Types of activities involved

At the global level, REDD+ finance has largely been allocated for REDD+ institution- and capacity-building activities, development of national REDD+ strategies and, to a lesser extent, for policy reforms. Many REDD+ pilot initiatives have focused on forest conservation activities involving poor smallholders with up-front livelihood and social welfare activities (Sills et al. 2014[1]), but the targeting of poor smallholders and forest communities raises the question of effectiveness, if these are the actors driving deforestation and forest degradation.

A review of REDD+ country strategies highlights that most tend to focus on activities to reduce forest degradation and enhance forest carbon stocks, rather than on tackling deforestation typically caused by large commercial actors (Salvini et al. 2014[2]). Proposed interventions should focus not only on activities to reduce deforestation, but also on other forest-related REDD+ activities such as sustainable forest management, which reduce forest degradation and enhance forest carbon stocks (Wong et al. 2019[3]).

Swidden agriculture, also known as shifting cultivation with fire, has historically been one of the most widespread land uses in upland Southeast Asia. In two villages in Berau district, East Kalimantan province, Indonesia, where a jurisdictional REDD+ programme called the Berau Forest Carbon Program (BFCP) has been launched, villagers feel pressured by competing land uses driven directly and indirectly by the plantation and mining sector. As rapid expansion of mining and oil palm concessions heightens perceptions of tenure insecurity among villagers, there has been speculative and contentious land clearing.

At the village and district levels, control of swidden agriculture has become a focus for the development of forest governance by external stakeholders, such as governments, companies and conservation groups, which have sought to control or eliminate shifting cultivation. Efforts by these actors to limit swidden clearing and promote alternative livelihoods aim to define and minimize community agricultural area and eliminate contentious land change. Community initiatives and sustainable logging initiatives are present, such as as the provision of support for logging companies to adopt reduced-impact logging methods and achieve sustainability certification. Yet, the limitation of swidden agriculture plays an instrumental role in clearing space for industrial land uses (logging and oil palm concessions). The REDD+ project has so far failed to engage the major corporate actors involved in deforestation and has struggled with lukewarm commitment from the government. There is virtually no participation in BFCP by oil palm or tree fibre plantation companies or the mining sector. The omission of these industrial land uses from the forest governance regime undercuts efforts to limit contentious clearing and results in the failure to reduce district-level deforestation. Preventing and reducing contentious land change and deforestation will not be possible until plantation and mining expansion are addressed. This case highlights that targeting local communities is perhaps politically easier than tackling powerful large-scale drivers of deforestation that are often tied to national growth ambitions (Thaler and Anandi 2017[4]).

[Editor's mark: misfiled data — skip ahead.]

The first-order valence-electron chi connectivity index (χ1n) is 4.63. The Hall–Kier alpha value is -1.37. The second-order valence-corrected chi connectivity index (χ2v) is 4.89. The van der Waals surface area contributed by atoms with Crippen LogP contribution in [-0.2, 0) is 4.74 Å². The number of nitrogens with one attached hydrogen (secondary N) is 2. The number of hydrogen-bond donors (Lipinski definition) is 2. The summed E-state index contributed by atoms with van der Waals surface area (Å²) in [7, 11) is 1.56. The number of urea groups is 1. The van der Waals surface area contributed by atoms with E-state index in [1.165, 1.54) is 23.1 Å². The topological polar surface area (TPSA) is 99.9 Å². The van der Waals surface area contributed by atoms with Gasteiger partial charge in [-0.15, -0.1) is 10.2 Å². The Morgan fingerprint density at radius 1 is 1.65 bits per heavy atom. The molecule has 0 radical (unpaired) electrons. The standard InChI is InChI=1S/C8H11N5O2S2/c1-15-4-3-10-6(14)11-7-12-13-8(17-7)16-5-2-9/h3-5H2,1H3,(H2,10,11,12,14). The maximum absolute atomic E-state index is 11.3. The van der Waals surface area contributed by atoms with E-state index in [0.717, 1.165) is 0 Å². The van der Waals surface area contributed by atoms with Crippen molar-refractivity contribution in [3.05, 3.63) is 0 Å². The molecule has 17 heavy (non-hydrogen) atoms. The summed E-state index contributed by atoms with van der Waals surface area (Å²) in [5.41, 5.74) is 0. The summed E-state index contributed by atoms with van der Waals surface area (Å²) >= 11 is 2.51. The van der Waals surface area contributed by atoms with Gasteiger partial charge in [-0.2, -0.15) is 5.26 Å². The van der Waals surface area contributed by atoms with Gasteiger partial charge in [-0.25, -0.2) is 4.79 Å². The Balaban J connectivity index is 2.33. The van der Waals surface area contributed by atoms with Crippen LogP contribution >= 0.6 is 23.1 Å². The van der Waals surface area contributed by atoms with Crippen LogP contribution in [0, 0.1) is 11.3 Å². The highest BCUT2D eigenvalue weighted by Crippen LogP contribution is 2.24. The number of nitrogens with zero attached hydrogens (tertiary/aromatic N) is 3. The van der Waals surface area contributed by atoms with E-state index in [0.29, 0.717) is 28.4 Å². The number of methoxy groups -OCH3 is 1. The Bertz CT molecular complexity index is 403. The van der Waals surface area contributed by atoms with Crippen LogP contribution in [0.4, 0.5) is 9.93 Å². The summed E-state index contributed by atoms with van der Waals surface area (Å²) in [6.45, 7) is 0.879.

Further readings

[1] Lin, L., Sills, E., Cheshire, H., 2014. Targeting areas for Reducing Emissions from Deforestation and forest Degradation (REDD+) projects in Tanzania. Global Environmental Change 24, 277–286.

[2] Salvini, G., Herold, M., De Sy, V., Kissinger, G., Brockhaus, M., Skutsch, M., 2014. How countries link REDD+ interventions to drivers in their readiness plans: implications for monitoring systems. Environ. Res. Lett. 9, 074004.

[3] Wong, G.Y., Luttrel, C., Loft, L., Yang, A., Pham, T.T., Naito, D., 2019. Narratives in REDD+ benefit sharing: examining evidence within and beyond the forest sector. Climate Policy 19, 8.

[4] Thaler, G.M., Anandi, C.A.M., 2017. Shifting cultivation, contentious land change and forest governance: the politics of swidden in East Kalimantan. The Journal of Peasant Studies 44, 1066–1087.